Depending upon the region of the Indian sub-continent, but we know them as peas, garden peas or petit pois.
Keema? That's minced meat - usually lamb, but in this case beef. Use of beef in India is rare - predominant religious beliefs eschew eating meat, and where permitted, cows are seen as sacred.
Further north, into Jammu Kashmir and Pakistan, beef is eaten. Cows, however, offer so much more than mere meat; dairy, and pulling ploughs are seen as more important than the meat itself - you don't eat your tractor! When available, beef is on the menu.
Curry is not difficult!
I cannot stress that enough. So many people see curry as exotic, difficult to replicate that restaurant taste, too complicated through use of a bewildering array of spices or simply through a lack of understanding of language.
Again, curry is not difficult and this Kashmiri favourite is one I have enjoyed practically my whole life after first enjoying a bowl from The Kashmir, Bradford's oldest and longest established Curry House, at the age of 5?
Let's get currying ...
The quantities listed will do for two people, or one hungry Yorkshireman!
First, onion. Onions are the foundation of any curry and it is the preparation of the onion that is especially important. We want softened, caramelised onions. Pop a generous helping of ghee into a skillet and toss in a shredded onion.
Spicing is important, and I like to put the spices into the onion to develop the base of the curry paste. I simply go with ground coriander, ground cumin, turmeric (or haldi), white pepper and celery salt. How much? Generous tablespoons of cumin and coriander, scant tablespoon of turmeric, teaspoon of celery salt and sprinkle of white pepper.
Other spices can be added here, later or right at the end. Different spice blends produce different curries - we'll keep it simple.
Drop the heat and allow the onions to gently soften and caramelise in the ghee for maybe half an hour. This will be the foundation of the curry paste.
Meanwhile, in another skillet, brown off a pound of minced meat. Lamb is ideal, beef if you like it (as I'm doing here), other ruminants will do as well - even moose, elk, turkey, whatever you want to use. Brown off the meat and allow it to gently simmer in the residual heat of the pan while the onions are still softening and caramelising.
Curry uses much less tomato than you think. Too often people simply chuck a can of peeled plum tomatoes in without thinking and wonder why it never tastes like it does in restaurants. Use little or no tomato. Rogan Josh, on the the other hand, does use tomato - this is the key ingredient in the flavour of the Rogan Josh dish.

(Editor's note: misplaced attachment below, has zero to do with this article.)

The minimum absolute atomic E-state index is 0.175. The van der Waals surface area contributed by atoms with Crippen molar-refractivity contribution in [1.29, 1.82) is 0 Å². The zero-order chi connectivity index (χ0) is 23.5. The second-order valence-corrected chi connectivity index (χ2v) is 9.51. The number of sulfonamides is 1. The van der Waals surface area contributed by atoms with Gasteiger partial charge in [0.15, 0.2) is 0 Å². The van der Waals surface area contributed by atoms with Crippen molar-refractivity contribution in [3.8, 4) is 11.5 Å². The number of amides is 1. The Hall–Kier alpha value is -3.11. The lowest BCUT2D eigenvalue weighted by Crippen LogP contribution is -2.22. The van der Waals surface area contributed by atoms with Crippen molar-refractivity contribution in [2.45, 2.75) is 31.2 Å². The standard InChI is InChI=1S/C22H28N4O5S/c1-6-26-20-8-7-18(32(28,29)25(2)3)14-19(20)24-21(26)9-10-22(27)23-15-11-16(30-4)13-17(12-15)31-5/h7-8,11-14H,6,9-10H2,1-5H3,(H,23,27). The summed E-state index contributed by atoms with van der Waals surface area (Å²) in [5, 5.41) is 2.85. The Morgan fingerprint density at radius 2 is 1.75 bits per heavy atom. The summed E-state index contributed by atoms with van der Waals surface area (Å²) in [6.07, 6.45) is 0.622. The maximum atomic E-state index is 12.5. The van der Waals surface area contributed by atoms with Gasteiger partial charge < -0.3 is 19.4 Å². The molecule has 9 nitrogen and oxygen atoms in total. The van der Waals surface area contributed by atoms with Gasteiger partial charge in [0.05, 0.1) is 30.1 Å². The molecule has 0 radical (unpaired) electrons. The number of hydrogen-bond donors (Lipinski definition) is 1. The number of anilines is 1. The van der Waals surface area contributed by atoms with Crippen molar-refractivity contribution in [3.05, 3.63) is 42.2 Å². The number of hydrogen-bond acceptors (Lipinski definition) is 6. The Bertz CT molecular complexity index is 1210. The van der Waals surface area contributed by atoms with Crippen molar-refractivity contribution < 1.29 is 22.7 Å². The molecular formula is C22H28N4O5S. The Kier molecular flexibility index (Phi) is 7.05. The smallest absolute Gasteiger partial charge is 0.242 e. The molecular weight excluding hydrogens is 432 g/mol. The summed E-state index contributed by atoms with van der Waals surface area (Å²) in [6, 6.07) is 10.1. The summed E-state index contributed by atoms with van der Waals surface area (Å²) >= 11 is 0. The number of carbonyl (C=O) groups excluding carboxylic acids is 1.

Here, I'm going to use one plum tomato, which can easily be peeled by drawing a cross into the bottom of the tomato and immersing it in boiling water for a few minutes.
That one tomato is then lightly chopped and placed into a blending receptacle along with some ginger, three or four cloves of garlic, a couple of chopped green chillies, more if you like it hot: Garam! Garam! and the now softened onion mixture.
Stick blend the lot together - this is your curry paste.
Add the curry paste to the minced meat and finely chopped coriander stalk, reserving the leaves for stirring in at the last minute.
I also added in some dried fenugreek (or methi) because I love the aroma and flavour. Methi is a favourite in the northern regions of India, the Punjab, and in Pakistan.
Add some water - a pint? Stir in a cup of peas (frozen are fine) and raise the heat and then on a good simmer, allow the curry to cook for a good hour, two is better.
I always find allowing the curry to fully cool after this makes for a better experience later. Made the night before or earlier in the day, the curry can sit and develop, ready for re-heating in the evening.
When ready to eat, prepare some white rice, cauliflower rice, whatever it is you want to accompany your curry, bring back up to temperature and cook out all the water. Just prior to serving, roughly chop some coriander leaves and fold into the dish.
Serve out into a nice wide-brimmed bowl, dropping a cube of butter in the middle to melt into the dish giving it a rich, rounded flavour.